I am certain that it is improper to suspect or concede merits of a literary nature in a man of letters. Truly informed critics never cease to point out that the most forgettable thing about a man of letters is his literature and that he can only be of interest as a human being - is art inhuman, therefore? - as an example of this country, of that date, or of such-and-such illnesses. Uncomfortable enough for me, I cannot share those concerns. I feel that Chesterton is one of the finest writers of our time, not just for his fortunate invention, visual imagination, and the childlike or divine happiness that pervades his works, but for his rhetorical virtues, for the pure merits of his skill.I will say without hesitation that, were it not for Chesterton, Borges would be the light of my literary life, if not philosophically. I have read lines in his prose that have made me cry out to Heaven in gratitude, in a literal and unabashed sense, and this reaction is all too rare from literature nowadays. To borrow the delighted rhetorical exclamation of Eliot Weinberger, "where else can one find Lana Turner, David Hume, and the heresiarchs of Alexandria in a single sentence?" (The sentence itself is found in a frustrated review of a film adaptation of Dr. Jekyll and Mr. Hyde, which begins with the scandalized declaration, "Holywood has defamed, for the third time, Robert Louis Stevenson;" the film is described as having been "perpetrated" rather than produced.)
Those who have thumbed through Chesterton's work have no need of my demonstration; those who are ignorant of it can look over the following titles and perceive his fine verbal economy: "The Moderate Murderer," "The Oracle of the Dog," "The Salad of Colonel Clay," "The Blast of the Book," "The Vengeance of the Statue," "The God of the Gongs," "The Man with Two Beards," "The Man Who Was Thursday," "The Garden of Smoke." In that famous work Degeneration, which turned out to be such a fine anthology of the writers it tried to defame, Dr. Max Nordau ponders the titles of the French Symbolists: Quand les violons sont partis, Les palaise nomades, les illuminations. Granted that few of them, if any, are provocative. Few people judge their acquaintance with Les palais nomades as necessary or interesting, yet many do with "The Oracle of the Dog." Of course, with the peculiar stimulus of Chesterton's titles, our conscience tells us that these names have not been invoked in vain. We know that in Les palais nomades there are no nomadic palaces; we know that "The Oracle of the Dog" will not lack a dog and an oracle, or a concrete, oracular dog. In like manner, "The Mirror of the Magistrate," which was popular in England around 1560, was nothing more than an allegorical mirror; Chesterton's "Mirror of the Magistrate" refers to a real mirror.... The foregoing does not insinuate that these somewhat parodistic titles indicate the level of Chesterton's style. It means that this style is omnipresent.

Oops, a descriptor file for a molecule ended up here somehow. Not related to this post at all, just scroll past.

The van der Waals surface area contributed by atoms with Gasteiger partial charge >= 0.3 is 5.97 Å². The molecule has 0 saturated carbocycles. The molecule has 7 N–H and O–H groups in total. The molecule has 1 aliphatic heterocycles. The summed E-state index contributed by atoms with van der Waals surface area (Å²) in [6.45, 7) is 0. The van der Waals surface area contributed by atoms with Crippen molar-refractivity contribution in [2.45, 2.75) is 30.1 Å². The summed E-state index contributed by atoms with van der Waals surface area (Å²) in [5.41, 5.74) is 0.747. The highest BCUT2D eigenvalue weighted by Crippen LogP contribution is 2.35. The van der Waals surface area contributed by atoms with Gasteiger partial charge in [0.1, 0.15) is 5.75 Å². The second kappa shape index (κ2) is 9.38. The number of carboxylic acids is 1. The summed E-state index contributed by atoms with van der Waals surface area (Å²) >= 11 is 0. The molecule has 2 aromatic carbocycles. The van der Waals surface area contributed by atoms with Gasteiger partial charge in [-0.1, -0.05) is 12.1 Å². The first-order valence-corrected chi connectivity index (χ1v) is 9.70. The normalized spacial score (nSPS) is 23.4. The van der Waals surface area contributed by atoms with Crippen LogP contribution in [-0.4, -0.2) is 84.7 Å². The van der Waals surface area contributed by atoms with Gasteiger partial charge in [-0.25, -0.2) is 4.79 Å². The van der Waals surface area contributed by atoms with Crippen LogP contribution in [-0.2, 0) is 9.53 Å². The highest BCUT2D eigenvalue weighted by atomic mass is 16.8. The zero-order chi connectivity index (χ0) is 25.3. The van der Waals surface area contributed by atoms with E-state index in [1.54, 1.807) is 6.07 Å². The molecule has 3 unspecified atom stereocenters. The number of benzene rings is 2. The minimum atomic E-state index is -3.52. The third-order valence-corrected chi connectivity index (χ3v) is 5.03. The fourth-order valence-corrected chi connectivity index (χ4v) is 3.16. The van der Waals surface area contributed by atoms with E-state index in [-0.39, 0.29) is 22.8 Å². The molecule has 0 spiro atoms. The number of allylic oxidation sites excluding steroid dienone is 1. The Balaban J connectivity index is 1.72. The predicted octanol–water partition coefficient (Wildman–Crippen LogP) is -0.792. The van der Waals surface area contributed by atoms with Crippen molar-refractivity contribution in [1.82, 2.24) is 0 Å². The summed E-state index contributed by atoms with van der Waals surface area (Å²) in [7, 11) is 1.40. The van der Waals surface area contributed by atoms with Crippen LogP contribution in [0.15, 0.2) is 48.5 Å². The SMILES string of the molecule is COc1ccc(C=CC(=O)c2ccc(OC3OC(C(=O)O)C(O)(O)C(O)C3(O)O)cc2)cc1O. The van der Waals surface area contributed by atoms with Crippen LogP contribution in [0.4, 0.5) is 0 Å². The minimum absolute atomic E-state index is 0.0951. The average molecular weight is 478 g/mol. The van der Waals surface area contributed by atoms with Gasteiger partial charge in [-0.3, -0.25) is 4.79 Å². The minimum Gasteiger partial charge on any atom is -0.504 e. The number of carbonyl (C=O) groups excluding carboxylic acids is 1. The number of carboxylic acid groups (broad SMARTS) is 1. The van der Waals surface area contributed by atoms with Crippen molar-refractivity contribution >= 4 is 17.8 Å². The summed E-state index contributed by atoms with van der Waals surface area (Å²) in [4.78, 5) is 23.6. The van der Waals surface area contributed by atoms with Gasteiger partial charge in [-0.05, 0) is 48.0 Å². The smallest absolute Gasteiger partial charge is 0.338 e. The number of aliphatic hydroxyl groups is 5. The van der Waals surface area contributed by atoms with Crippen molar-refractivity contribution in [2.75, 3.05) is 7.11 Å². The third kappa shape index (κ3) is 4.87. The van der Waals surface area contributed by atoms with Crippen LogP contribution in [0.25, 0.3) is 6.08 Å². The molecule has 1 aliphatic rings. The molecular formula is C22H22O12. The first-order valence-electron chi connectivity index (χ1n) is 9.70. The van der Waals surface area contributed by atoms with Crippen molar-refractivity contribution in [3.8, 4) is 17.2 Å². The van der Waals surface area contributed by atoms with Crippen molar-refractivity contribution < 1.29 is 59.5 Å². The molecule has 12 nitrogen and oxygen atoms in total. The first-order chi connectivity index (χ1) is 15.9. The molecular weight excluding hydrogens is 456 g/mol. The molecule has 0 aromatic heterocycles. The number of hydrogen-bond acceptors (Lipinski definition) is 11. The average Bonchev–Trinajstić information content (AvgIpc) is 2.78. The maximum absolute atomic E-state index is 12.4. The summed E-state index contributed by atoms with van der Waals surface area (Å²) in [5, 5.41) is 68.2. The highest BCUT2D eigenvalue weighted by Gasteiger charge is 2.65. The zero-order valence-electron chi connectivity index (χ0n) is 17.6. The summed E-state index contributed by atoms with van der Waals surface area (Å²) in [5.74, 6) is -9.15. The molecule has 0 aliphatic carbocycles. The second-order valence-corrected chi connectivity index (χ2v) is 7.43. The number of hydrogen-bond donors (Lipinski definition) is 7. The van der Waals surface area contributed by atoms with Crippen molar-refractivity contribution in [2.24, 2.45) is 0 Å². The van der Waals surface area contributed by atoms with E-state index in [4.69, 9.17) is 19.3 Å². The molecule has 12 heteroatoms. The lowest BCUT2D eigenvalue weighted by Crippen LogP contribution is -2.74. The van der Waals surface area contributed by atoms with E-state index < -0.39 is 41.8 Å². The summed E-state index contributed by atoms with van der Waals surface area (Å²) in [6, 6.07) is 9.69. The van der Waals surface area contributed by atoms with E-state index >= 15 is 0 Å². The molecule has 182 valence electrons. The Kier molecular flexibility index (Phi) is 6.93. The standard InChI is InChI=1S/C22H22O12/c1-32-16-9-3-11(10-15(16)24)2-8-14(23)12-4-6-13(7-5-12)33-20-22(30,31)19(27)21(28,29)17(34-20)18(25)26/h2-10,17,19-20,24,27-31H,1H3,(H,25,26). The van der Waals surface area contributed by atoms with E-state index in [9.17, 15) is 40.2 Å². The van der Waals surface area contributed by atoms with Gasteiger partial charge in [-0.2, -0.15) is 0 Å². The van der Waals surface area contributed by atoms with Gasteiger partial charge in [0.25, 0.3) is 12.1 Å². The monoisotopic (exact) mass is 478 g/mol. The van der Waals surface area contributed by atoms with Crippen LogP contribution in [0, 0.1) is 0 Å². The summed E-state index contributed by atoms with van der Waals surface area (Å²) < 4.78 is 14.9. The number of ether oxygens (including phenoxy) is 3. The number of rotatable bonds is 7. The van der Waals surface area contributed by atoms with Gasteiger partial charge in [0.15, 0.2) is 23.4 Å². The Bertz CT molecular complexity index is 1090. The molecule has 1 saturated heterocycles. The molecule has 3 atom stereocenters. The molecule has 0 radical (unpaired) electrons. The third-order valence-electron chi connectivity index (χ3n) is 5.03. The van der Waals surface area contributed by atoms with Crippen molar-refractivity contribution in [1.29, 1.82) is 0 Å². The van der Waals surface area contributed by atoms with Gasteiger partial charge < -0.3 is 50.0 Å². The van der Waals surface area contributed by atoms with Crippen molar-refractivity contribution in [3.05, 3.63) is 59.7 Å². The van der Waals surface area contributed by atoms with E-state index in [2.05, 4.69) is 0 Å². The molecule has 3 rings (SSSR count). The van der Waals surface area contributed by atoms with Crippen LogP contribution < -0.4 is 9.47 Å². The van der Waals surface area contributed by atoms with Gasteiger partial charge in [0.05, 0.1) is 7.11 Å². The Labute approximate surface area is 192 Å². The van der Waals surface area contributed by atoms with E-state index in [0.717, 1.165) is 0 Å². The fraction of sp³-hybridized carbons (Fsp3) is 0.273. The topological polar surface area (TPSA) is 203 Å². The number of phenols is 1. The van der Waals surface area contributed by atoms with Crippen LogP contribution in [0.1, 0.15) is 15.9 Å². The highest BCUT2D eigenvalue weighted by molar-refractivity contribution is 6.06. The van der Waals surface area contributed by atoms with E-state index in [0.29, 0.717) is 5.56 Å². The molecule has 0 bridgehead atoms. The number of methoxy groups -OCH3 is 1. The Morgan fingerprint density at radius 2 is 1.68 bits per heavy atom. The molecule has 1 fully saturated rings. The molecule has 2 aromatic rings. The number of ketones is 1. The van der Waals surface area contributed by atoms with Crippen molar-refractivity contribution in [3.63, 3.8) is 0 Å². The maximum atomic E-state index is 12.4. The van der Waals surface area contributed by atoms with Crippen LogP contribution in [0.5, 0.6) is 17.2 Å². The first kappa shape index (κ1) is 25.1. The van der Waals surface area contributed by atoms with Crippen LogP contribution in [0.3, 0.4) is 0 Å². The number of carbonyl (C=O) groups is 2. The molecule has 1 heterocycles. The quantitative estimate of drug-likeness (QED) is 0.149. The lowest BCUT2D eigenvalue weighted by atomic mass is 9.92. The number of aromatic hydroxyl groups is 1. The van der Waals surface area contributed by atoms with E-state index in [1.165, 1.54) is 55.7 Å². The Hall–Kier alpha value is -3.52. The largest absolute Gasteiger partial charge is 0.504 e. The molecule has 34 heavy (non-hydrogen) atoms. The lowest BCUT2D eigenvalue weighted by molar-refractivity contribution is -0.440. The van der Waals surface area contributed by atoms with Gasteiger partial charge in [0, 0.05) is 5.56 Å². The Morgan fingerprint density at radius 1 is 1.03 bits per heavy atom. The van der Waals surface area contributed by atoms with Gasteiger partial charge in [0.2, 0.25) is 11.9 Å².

At one time (and in Spain) there existed the inattentive custom of comparing the names and works of Gomez de la Serna and Chesterton. Such an approximation is totally fruitless. They both intensely perceive (or register) the peculiar hue of a house, of a light, of an hour of the day, but Gomez de la Serna is chaotic. Inversely, limpidity and order are constant throughout Chesterton's writings. I dare to sense (according to M. Taine's geographical formula) the heaviness and disorder of British fog in Gomez de la Serna and Latin clarity in G. K.